Measuring accuracy of estimate and degree of correlation
The methods developed up to this point may be used to estimate the values of one variable when the values of another are known or given. They also furnish an explicit statement of the average difference or change in the values of the estimated or dependent variable for each particular difference or change in the value of the known or independent variable. But that is not enough. In addition it is frequently desirable to answer three queries: (1) How closely can values of the dependent variable be estimated from the values of the independent variable? (2) How important is the relation of the dependent variable to the independent variable? (3) How far are the regression curve and these relations, as shown by the particular sample, likely to depart from the true values for the universe from which the sample was drawn? Special statistical devices, termed (1) the standard error of estimate and (2) the coefficient and index of correlation, have been developed to meet the need indicated by the first two questions. Error formulas and knowledge of the distributions of these coefficients, and standard errors for the regression line or curve, provide approximate answers for the third, under the assumption that certain conditions of sampling are met.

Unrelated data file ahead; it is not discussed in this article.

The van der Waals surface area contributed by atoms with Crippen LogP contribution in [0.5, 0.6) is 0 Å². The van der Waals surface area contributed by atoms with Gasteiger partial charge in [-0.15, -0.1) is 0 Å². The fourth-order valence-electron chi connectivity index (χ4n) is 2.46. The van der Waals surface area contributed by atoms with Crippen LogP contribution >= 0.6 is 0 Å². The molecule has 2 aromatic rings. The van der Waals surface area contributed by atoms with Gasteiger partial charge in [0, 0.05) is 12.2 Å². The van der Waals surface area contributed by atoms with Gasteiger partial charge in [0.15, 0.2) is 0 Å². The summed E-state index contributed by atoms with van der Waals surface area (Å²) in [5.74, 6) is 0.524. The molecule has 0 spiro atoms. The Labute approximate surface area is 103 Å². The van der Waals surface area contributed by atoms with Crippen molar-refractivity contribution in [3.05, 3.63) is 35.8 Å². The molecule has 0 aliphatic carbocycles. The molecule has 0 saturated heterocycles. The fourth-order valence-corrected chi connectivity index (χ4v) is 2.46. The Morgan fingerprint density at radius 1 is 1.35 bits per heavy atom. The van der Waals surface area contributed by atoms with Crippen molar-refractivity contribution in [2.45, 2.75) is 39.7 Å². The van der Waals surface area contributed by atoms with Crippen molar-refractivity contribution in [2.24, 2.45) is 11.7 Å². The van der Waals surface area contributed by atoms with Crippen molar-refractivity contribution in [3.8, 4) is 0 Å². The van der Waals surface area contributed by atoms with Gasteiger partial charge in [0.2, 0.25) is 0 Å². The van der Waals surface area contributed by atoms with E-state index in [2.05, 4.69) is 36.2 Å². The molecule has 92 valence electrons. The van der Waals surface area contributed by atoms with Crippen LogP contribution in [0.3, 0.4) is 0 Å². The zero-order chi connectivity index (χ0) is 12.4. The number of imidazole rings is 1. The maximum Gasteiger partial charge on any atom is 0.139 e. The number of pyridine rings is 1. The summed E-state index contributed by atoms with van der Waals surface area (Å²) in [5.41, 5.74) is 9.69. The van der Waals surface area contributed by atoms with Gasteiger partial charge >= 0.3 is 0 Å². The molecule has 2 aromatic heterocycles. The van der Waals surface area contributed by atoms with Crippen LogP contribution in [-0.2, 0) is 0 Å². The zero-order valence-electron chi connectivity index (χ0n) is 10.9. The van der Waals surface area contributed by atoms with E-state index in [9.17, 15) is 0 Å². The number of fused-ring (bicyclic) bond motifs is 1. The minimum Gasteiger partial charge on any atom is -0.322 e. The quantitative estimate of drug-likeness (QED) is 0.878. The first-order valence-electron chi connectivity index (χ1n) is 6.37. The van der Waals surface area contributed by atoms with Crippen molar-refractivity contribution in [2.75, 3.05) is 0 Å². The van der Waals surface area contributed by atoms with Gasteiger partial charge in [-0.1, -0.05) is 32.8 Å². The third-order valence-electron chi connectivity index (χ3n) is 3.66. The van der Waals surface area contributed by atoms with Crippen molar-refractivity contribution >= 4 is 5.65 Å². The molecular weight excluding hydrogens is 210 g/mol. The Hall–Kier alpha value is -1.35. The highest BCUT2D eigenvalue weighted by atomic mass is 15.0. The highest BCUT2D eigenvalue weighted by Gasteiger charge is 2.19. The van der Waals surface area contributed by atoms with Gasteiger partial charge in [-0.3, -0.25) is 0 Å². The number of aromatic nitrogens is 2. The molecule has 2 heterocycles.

Attention has previously been called to the fact that when some dependent variable, such as the distance required for an automobile to stop after the brake is applied or the protein content in wheat samples, is estimated from another variable, such as the speed at which the car is moving or the proportion of vitreous kernels in the sample, the estimated values in many cases will not be the same as the values of the dependent